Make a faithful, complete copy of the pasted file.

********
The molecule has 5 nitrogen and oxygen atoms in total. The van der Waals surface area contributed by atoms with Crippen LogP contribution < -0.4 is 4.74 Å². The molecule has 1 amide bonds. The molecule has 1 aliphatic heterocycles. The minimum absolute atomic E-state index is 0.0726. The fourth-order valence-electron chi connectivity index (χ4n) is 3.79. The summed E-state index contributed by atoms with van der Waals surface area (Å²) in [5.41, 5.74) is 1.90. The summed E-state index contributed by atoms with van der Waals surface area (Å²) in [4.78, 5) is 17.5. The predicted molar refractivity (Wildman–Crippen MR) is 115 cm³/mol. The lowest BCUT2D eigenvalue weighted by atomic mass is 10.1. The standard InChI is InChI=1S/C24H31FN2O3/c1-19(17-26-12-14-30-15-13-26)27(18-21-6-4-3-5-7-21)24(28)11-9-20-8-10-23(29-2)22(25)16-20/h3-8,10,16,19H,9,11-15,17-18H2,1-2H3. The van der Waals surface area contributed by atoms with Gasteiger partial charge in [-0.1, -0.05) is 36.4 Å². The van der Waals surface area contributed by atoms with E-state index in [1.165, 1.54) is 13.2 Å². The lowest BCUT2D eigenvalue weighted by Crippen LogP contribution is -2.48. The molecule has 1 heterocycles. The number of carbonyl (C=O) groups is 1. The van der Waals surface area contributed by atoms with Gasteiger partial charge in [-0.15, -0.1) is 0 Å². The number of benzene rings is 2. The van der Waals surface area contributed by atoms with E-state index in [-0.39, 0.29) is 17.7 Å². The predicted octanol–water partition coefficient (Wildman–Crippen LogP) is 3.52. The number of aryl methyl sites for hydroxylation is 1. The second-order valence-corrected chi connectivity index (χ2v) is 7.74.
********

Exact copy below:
The molecule has 5 nitrogen and oxygen atoms in total. The van der Waals surface area contributed by atoms with Crippen LogP contribution < -0.4 is 4.74 Å². The molecule has 1 amide bonds. The molecule has 1 aliphatic heterocycles. The minimum absolute atomic E-state index is 0.0726. The fourth-order valence-electron chi connectivity index (χ4n) is 3.79. The summed E-state index contributed by atoms with van der Waals surface area (Å²) in [5.41, 5.74) is 1.90. The summed E-state index contributed by atoms with van der Waals surface area (Å²) in [4.78, 5) is 17.5. The predicted molar refractivity (Wildman–Crippen MR) is 115 cm³/mol. The lowest BCUT2D eigenvalue weighted by atomic mass is 10.1. The standard InChI is InChI=1S/C24H31FN2O3/c1-19(17-26-12-14-30-15-13-26)27(18-21-6-4-3-5-7-21)24(28)11-9-20-8-10-23(29-2)22(25)16-20/h3-8,10,16,19H,9,11-15,17-18H2,1-2H3. The van der Waals surface area contributed by atoms with Gasteiger partial charge in [-0.1, -0.05) is 36.4 Å². The van der Waals surface area contributed by atoms with E-state index in [1.165, 1.54) is 13.2 Å². The lowest BCUT2D eigenvalue weighted by Crippen LogP contribution is -2.48. The molecule has 1 heterocycles. The number of carbonyl (C=O) groups is 1. The van der Waals surface area contributed by atoms with Gasteiger partial charge in [-0.15, -0.1) is 0 Å². The number of benzene rings is 2. The van der Waals surface area contributed by atoms with E-state index in [-0.39, 0.29) is 17.7 Å². The predicted octanol–water partition coefficient (Wildman–Crippen LogP) is 3.52. The number of aryl methyl sites for hydroxylation is 1. The second-order valence-corrected chi connectivity index (χ2v) is 7.74.